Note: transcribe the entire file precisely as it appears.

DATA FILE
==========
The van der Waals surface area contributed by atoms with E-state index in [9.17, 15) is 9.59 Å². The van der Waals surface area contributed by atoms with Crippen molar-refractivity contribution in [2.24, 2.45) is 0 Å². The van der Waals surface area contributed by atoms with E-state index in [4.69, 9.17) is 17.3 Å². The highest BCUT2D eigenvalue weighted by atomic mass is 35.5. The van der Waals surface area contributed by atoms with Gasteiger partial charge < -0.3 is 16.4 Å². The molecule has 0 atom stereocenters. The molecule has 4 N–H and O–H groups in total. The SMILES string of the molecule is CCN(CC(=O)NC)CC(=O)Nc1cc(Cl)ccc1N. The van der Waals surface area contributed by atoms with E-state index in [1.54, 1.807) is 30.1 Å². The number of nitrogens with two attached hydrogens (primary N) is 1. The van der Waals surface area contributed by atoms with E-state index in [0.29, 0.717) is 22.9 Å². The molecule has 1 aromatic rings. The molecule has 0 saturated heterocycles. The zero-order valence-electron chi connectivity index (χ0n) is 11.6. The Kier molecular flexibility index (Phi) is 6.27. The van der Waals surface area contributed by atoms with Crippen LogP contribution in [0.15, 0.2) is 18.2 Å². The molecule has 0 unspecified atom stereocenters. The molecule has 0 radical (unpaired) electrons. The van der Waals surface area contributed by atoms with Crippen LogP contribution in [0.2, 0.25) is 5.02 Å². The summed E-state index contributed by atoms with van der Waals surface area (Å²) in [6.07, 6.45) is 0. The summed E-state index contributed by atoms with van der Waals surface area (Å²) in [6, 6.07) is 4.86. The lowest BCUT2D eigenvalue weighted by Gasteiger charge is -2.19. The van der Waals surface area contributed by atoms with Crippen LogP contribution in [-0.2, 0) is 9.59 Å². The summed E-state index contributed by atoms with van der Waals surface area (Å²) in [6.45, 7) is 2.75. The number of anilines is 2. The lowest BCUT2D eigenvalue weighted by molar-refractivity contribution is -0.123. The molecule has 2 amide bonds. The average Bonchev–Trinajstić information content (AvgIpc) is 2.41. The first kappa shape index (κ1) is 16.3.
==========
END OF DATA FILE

The van der Waals surface area contributed by atoms with E-state index in [9.17, 15) is 9.59 Å². The van der Waals surface area contributed by atoms with Crippen molar-refractivity contribution in [2.24, 2.45) is 0 Å². The van der Waals surface area contributed by atoms with E-state index in [4.69, 9.17) is 17.3 Å². The highest BCUT2D eigenvalue weighted by atomic mass is 35.5. The van der Waals surface area contributed by atoms with Gasteiger partial charge < -0.3 is 16.4 Å². The molecule has 0 atom stereocenters. The molecule has 4 N–H and O–H groups in total. The SMILES string of the molecule is CCN(CC(=O)NC)CC(=O)Nc1cc(Cl)ccc1N. The van der Waals surface area contributed by atoms with E-state index in [1.54, 1.807) is 30.1 Å². The number of nitrogens with two attached hydrogens (primary N) is 1. The van der Waals surface area contributed by atoms with E-state index in [0.29, 0.717) is 22.9 Å². The molecule has 1 aromatic rings. The molecule has 0 saturated heterocycles. The zero-order valence-electron chi connectivity index (χ0n) is 11.6. The Kier molecular flexibility index (Phi) is 6.27. The van der Waals surface area contributed by atoms with Crippen LogP contribution in [0.15, 0.2) is 18.2 Å². The molecule has 0 unspecified atom stereocenters. The molecule has 0 radical (unpaired) electrons. The van der Waals surface area contributed by atoms with Crippen LogP contribution in [0.2, 0.25) is 5.02 Å². The summed E-state index contributed by atoms with van der Waals surface area (Å²) in [6.07, 6.45) is 0. The summed E-state index contributed by atoms with van der Waals surface area (Å²) in [6, 6.07) is 4.86. The lowest BCUT2D eigenvalue weighted by Gasteiger charge is -2.19. The van der Waals surface area contributed by atoms with Crippen LogP contribution in [-0.2, 0) is 9.59 Å². The summed E-state index contributed by atoms with van der Waals surface area (Å²) in [6.45, 7) is 2.75. The number of anilines is 2. The lowest BCUT2D eigenvalue weighted by molar-refractivity contribution is -0.123. The molecule has 2 amide bonds. The average Bonchev–Trinajstić information content (AvgIpc) is 2.41. The first kappa shape index (κ1) is 16.3.